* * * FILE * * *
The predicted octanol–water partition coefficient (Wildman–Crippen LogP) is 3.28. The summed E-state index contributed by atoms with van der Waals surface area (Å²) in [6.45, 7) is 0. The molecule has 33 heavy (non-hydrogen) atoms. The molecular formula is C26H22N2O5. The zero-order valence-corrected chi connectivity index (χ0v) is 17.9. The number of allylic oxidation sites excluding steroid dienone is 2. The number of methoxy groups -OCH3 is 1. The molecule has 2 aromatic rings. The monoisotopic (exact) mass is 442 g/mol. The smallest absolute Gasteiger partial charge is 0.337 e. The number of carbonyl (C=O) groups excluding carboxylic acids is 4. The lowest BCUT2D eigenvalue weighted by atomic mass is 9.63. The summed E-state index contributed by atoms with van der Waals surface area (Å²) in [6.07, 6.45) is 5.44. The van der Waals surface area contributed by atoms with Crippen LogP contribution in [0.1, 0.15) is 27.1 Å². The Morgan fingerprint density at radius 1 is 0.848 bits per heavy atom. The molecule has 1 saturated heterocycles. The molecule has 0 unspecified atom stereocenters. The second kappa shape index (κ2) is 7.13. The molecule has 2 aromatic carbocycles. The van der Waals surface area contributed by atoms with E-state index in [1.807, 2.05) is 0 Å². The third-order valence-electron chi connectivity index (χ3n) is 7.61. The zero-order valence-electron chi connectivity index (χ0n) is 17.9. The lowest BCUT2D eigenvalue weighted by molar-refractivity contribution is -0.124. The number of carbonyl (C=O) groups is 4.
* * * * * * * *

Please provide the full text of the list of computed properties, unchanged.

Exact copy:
The predicted octanol–water partition coefficient (Wildman–Crippen LogP) is 3.28. The summed E-state index contributed by atoms with van der Waals surface area (Å²) in [6.45, 7) is 0. The molecule has 33 heavy (non-hydrogen) atoms. The molecular formula is C26H22N2O5. The zero-order valence-corrected chi connectivity index (χ0v) is 17.9. The number of allylic oxidation sites excluding steroid dienone is 2. The number of methoxy groups -OCH3 is 1. The molecule has 2 aromatic rings. The monoisotopic (exact) mass is 442 g/mol. The smallest absolute Gasteiger partial charge is 0.337 e. The number of carbonyl (C=O) groups excluding carboxylic acids is 4. The lowest BCUT2D eigenvalue weighted by atomic mass is 9.63. The summed E-state index contributed by atoms with van der Waals surface area (Å²) in [6.07, 6.45) is 5.44. The van der Waals surface area contributed by atoms with Crippen LogP contribution in [0.1, 0.15) is 27.1 Å². The Morgan fingerprint density at radius 1 is 0.848 bits per heavy atom. The molecule has 1 saturated heterocycles. The molecule has 0 unspecified atom stereocenters. The second kappa shape index (κ2) is 7.13. The molecule has 2 aromatic carbocycles. The van der Waals surface area contributed by atoms with E-state index in [1.807, 2.05) is 0 Å². The third-order valence-electron chi connectivity index (χ3n) is 7.61. The zero-order valence-electron chi connectivity index (χ0n) is 17.9. The lowest BCUT2D eigenvalue weighted by molar-refractivity contribution is -0.124. The number of carbonyl (C=O) groups is 4.